THE MYSTIQUE OF THE SHEIKH
OK, so it may be a cliché, sheer escapist fantasy, the idea of being swept into the arms of a mysterious, handsome stranger and carried off to his lair, away from everyday concerns like earning a living and paying the electricity bill.
Years ago I couldn’t see the appeal myself and snickered at the idea of a sheikh hero. I’d seen those stills of Valentino and they left me cold. But then I began wondering why these stories appeal to so many women. They obviously have something going for them.
The sheikh is the quintessential male, won over despite himself by a good woman. Initially he holds all the power in their relationship and he may be ruthless in using it, which can put her in a terrible situation – something we romance readers adore.
He’s so intrigued by the heroine’s beauty/character/defiance/intelligence/stupidity in venturing into this domain that he has to have her for himself. He rules his world with absolute power. He has utter dominion over the woman he’s lured/seduced/kidnapped/rescued/found and yet we wonder, will he use that power for his own ends, or will he refrain, and meet her on her own terms? Will he relinquish that power for love?
The heroine is by definition vulnerable, even if she’s usually self sufficient and even if her sheikh isn’t the rampaging, ride-across-the-desert-to-kidnap-her sort. Whether he wears Armani and runs a multi-national company, or lives the life of a nomad, he’s a threat, the most powerful man she’s ever met.
For centuries sheikhs, sultans and pashas have intrigued audiences, perhaps in part because of Western perceptions of the sexual power play associated with harems. Think of Mozart’s ‘Escape from the Seraglio’, Edith Maude Hull’s ‘The Sheikh’ (the film version of which made Rudolph Valentino a pin up boy for so many thousands of women), Peter O’Toole and Omar Sharif in ‘Lawrence of Arabia’. Which reminds me – did I mention the clothes and the terrific horses?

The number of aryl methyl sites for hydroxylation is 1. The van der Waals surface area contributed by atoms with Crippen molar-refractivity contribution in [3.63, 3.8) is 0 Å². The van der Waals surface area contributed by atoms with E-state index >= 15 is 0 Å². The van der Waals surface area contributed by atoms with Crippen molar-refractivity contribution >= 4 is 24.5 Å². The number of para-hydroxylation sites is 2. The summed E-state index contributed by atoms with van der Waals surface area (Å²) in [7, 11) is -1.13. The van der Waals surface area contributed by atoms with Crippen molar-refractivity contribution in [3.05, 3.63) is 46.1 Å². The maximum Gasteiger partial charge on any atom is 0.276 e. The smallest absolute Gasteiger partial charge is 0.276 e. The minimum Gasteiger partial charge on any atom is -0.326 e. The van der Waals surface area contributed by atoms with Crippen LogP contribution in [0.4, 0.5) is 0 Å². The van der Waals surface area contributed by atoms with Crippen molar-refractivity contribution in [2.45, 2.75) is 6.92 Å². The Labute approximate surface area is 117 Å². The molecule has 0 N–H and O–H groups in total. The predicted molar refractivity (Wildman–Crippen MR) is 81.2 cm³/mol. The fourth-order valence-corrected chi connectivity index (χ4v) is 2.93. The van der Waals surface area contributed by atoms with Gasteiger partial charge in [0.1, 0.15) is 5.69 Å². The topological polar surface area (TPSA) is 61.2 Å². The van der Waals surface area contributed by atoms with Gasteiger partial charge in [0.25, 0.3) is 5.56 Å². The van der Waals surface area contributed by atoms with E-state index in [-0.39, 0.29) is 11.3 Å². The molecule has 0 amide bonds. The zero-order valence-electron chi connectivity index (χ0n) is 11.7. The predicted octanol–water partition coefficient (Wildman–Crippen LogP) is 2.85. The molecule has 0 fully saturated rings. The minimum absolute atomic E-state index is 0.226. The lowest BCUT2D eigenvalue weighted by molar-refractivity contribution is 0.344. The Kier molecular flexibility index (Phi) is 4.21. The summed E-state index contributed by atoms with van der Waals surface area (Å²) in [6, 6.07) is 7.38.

The sheikh conjures ideas of untamed power, wild places, extreme wealth, independence of spirit, a warrior, sexual prowess (let’s not forget those fabled harems), old traditions of honour and exotic locations. For a backdrop think of the mysterious allure of the east, silk carpets, Arabian palaces, desert oases or even the glittering locales favoured by the ultra rich. The world is his oyster.
And so, after much research, I succumbed. By the time I’d investigated the sheikh story, read plenty, watched a few, I just had to try my hand at one.
One became two because I had such a wonderful time writing them. Now I’m contemplating another one or two further down the track. For inspiration I have photos of desert dunes, gorgeous middle eastern courtyards, a jewelled dagger, sinuously shaped coffee pots, men in flowing robes and pristine beaches. (My sheikhs live on islands and why not? It’s my fantasy after all!)
Have you read a sheikh story? What drew you to it? And if you don’t read them, why not? I’d be fascinated to hear.
Annie’s first two sheikh stories are The Sheikh's Ransomed Bride (US July 2007) and For The Sheikh's Pleasure (UK and US August, Aus September 2007). Check out the Pink Heart Society review of Ransomed. If you want to see a couple of the pictures that inspired her as she wrote, go to her website at http://www.annie-west.com/ and check out the book pages for those two stories. She also has a contest running if you want to try winning some free sheikh reading!
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